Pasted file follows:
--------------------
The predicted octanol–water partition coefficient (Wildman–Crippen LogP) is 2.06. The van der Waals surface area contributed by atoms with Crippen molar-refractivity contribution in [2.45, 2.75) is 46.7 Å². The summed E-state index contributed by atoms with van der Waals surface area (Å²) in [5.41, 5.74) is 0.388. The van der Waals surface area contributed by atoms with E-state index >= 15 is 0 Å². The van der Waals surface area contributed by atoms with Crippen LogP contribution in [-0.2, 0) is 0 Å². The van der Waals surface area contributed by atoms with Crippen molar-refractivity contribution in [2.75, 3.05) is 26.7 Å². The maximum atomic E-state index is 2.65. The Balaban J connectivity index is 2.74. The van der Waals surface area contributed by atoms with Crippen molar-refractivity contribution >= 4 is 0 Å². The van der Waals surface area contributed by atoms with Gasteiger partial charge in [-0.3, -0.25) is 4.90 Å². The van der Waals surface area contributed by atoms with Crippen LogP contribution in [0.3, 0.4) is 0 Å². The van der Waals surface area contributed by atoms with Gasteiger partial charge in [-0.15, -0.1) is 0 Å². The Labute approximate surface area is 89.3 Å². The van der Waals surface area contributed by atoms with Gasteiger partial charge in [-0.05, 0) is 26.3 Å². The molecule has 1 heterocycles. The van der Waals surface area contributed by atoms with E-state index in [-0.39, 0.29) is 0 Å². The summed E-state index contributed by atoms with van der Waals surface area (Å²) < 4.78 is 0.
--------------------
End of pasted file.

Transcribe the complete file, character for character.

The predicted octanol–water partition coefficient (Wildman–Crippen LogP) is 2.06. The van der Waals surface area contributed by atoms with Crippen molar-refractivity contribution in [2.45, 2.75) is 46.7 Å². The summed E-state index contributed by atoms with van der Waals surface area (Å²) in [5.41, 5.74) is 0.388. The van der Waals surface area contributed by atoms with E-state index >= 15 is 0 Å². The van der Waals surface area contributed by atoms with Crippen LogP contribution in [-0.2, 0) is 0 Å². The van der Waals surface area contributed by atoms with Crippen molar-refractivity contribution in [2.75, 3.05) is 26.7 Å². The maximum atomic E-state index is 2.65. The Balaban J connectivity index is 2.74. The van der Waals surface area contributed by atoms with Crippen molar-refractivity contribution >= 4 is 0 Å². The van der Waals surface area contributed by atoms with Gasteiger partial charge in [-0.3, -0.25) is 4.90 Å². The van der Waals surface area contributed by atoms with Crippen LogP contribution in [0.3, 0.4) is 0 Å². The van der Waals surface area contributed by atoms with Gasteiger partial charge in [-0.15, -0.1) is 0 Å². The Labute approximate surface area is 89.3 Å². The van der Waals surface area contributed by atoms with Gasteiger partial charge in [-0.05, 0) is 26.3 Å². The molecule has 1 heterocycles. The van der Waals surface area contributed by atoms with E-state index in [-0.39, 0.29) is 0 Å². The summed E-state index contributed by atoms with van der Waals surface area (Å²) < 4.78 is 0.